Rosalie Rudnick collected friends like she collected Caucasian rugs—easily, passionately, and in large numbers. “The world loved Rosalie,” said Mitch, her husband of 60 years. “She was charming and befriended everyone who came near her.”
Even after Alzheimer’s disease robbed her of almost everything that made her Rosalie, upon arriving at the memory care unit where she lived at the end, she immediately befriended the lead nurse.
Rosalie, who was an expert on the antique, hand-spun tribal rugs of the Caucasus and an accomplished restorer, died in 2018. Her passion had taken her and Mitch all over the country and the world, where they delighted in the rugs’ geometric designs and natural colors, the dealers they met, and the stories behind their finds.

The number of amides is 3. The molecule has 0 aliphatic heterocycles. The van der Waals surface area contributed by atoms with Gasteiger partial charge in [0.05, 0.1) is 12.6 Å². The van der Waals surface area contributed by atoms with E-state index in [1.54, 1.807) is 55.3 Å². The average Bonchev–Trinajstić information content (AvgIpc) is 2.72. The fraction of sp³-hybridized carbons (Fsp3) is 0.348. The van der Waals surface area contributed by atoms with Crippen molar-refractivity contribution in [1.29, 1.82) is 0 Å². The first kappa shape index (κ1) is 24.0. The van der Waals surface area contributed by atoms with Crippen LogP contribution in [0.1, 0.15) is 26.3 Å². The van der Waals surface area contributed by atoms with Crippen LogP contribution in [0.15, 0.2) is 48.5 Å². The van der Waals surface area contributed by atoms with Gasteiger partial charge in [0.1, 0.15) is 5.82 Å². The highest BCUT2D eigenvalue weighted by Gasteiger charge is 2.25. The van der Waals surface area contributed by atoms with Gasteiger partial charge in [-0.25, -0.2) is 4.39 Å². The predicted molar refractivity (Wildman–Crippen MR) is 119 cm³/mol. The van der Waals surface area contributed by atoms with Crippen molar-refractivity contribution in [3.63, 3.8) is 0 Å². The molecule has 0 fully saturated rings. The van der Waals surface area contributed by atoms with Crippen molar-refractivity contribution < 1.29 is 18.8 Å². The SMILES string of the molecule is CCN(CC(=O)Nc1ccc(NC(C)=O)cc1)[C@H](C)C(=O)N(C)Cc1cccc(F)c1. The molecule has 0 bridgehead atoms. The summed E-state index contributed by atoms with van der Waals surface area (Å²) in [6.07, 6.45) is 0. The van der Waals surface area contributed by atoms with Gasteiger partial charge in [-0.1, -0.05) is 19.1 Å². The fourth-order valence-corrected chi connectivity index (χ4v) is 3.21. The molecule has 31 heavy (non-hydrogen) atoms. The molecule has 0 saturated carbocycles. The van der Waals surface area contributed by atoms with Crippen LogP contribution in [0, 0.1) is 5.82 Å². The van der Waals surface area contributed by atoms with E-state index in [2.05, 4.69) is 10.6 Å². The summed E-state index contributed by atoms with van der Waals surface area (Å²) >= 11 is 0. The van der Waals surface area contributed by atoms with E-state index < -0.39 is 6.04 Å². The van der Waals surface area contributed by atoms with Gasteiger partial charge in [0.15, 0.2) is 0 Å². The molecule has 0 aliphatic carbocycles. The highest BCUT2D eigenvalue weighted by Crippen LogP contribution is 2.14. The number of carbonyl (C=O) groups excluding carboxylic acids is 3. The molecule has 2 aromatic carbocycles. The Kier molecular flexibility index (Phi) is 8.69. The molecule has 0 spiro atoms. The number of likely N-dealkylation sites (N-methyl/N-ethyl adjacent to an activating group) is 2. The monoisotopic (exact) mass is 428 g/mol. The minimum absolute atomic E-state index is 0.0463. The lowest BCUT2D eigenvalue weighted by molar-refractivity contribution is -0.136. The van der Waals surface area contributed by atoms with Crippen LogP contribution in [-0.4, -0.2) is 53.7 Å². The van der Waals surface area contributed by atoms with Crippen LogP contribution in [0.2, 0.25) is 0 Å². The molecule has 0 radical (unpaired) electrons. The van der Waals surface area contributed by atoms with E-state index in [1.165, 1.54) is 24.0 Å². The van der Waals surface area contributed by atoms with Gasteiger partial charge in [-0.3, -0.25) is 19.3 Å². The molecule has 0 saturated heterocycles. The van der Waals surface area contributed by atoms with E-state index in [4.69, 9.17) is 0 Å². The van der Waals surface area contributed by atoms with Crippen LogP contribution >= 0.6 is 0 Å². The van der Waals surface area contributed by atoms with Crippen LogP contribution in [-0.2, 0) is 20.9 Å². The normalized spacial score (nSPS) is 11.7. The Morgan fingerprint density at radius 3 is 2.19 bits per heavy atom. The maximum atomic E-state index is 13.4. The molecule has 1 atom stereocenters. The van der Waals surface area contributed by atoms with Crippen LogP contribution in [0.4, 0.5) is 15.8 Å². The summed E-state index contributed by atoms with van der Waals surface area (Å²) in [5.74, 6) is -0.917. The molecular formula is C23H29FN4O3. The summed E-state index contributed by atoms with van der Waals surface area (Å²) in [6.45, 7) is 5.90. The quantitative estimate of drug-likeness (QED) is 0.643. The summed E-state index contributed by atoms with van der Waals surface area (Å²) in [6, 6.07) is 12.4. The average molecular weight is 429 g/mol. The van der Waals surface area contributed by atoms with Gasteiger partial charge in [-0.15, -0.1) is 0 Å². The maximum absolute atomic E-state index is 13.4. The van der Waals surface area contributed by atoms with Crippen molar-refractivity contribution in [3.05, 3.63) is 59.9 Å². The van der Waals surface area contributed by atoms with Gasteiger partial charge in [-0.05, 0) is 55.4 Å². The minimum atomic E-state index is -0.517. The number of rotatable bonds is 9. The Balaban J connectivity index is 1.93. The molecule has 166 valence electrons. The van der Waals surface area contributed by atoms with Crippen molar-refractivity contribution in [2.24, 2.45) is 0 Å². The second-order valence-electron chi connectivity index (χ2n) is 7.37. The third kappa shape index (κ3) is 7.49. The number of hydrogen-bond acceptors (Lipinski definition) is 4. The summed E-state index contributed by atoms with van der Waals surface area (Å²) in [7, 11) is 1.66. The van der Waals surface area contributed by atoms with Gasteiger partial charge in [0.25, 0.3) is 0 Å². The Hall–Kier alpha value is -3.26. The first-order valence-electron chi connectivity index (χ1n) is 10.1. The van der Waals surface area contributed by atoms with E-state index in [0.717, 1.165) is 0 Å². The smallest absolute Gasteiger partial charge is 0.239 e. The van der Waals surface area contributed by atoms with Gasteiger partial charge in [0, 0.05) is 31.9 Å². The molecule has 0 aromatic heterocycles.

But this story begins at a sleepaway camp in Fryeburg, Maine, more than 40 years ago.
There, 12-year-old Brent Forester became pals with Mitch and Rosalie’s son Charles. The two went on to become lifelong friends and when Rosalie was diagnosed with Alzheimer’s in her 70s, Brent P. Forester, MD, MSc, chief of McLean’s Division of Geriatric Psychiatry, provided much-needed support to the family.
“When Brent found out about Rosalie’s diagnosis, he came to our house that same night,” recounted Mitch. “He told me to bring her to McLean, and he would have her examined and come up with a plan for how to proceed.”
Finding Hope in a Clinical Trial
Rosalie was soon enrolled in a clinical trial at McLean that tested the efficacy of a drug targeting her brain’s amyloid plaques—the protein deposits implicated in the Alzheimer’s disease process.
Mitch said the team involved in the study, which included David P. Olson, MD, PhD, medical/clinical director of the McLean Imaging Center, was phenomenal. “Dr. Olson is the brightest man I’ve ever met—loving, compassionate, and caring. Like Brent, he made himself available any time I needed him.”
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